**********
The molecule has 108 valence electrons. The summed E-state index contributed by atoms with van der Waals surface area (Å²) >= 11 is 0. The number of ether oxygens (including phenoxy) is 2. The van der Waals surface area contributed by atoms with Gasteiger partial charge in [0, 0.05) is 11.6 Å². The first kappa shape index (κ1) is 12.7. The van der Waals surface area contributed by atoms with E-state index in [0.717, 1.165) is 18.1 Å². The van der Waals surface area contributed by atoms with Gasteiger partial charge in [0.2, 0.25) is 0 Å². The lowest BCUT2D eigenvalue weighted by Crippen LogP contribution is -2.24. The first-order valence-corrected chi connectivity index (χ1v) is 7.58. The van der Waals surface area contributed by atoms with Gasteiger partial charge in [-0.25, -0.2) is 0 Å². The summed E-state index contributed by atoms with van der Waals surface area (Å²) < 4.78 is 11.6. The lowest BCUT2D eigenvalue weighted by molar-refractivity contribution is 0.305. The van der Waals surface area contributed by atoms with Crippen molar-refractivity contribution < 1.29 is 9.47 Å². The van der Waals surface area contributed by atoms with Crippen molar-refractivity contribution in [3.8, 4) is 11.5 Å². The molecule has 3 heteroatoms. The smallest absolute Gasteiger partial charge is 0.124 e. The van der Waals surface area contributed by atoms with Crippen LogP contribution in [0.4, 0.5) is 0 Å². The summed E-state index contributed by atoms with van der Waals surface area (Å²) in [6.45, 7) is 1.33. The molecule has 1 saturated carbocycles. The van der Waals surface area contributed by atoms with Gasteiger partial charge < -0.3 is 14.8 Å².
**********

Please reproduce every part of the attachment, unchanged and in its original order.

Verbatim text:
The molecule has 108 valence electrons. The summed E-state index contributed by atoms with van der Waals surface area (Å²) >= 11 is 0. The number of ether oxygens (including phenoxy) is 2. The van der Waals surface area contributed by atoms with Gasteiger partial charge in [0, 0.05) is 11.6 Å². The first kappa shape index (κ1) is 12.7. The van der Waals surface area contributed by atoms with E-state index in [0.717, 1.165) is 18.1 Å². The van der Waals surface area contributed by atoms with Gasteiger partial charge in [0.2, 0.25) is 0 Å². The lowest BCUT2D eigenvalue weighted by Crippen LogP contribution is -2.24. The first-order valence-corrected chi connectivity index (χ1v) is 7.58. The van der Waals surface area contributed by atoms with Gasteiger partial charge in [-0.25, -0.2) is 0 Å². The summed E-state index contributed by atoms with van der Waals surface area (Å²) < 4.78 is 11.6. The lowest BCUT2D eigenvalue weighted by molar-refractivity contribution is 0.305. The van der Waals surface area contributed by atoms with Crippen molar-refractivity contribution < 1.29 is 9.47 Å². The van der Waals surface area contributed by atoms with Crippen molar-refractivity contribution in [3.8, 4) is 11.5 Å². The molecule has 3 heteroatoms. The smallest absolute Gasteiger partial charge is 0.124 e. The van der Waals surface area contributed by atoms with Crippen LogP contribution in [0.4, 0.5) is 0 Å². The summed E-state index contributed by atoms with van der Waals surface area (Å²) in [6.45, 7) is 1.33. The molecule has 1 saturated carbocycles. The van der Waals surface area contributed by atoms with Gasteiger partial charge < -0.3 is 14.8 Å².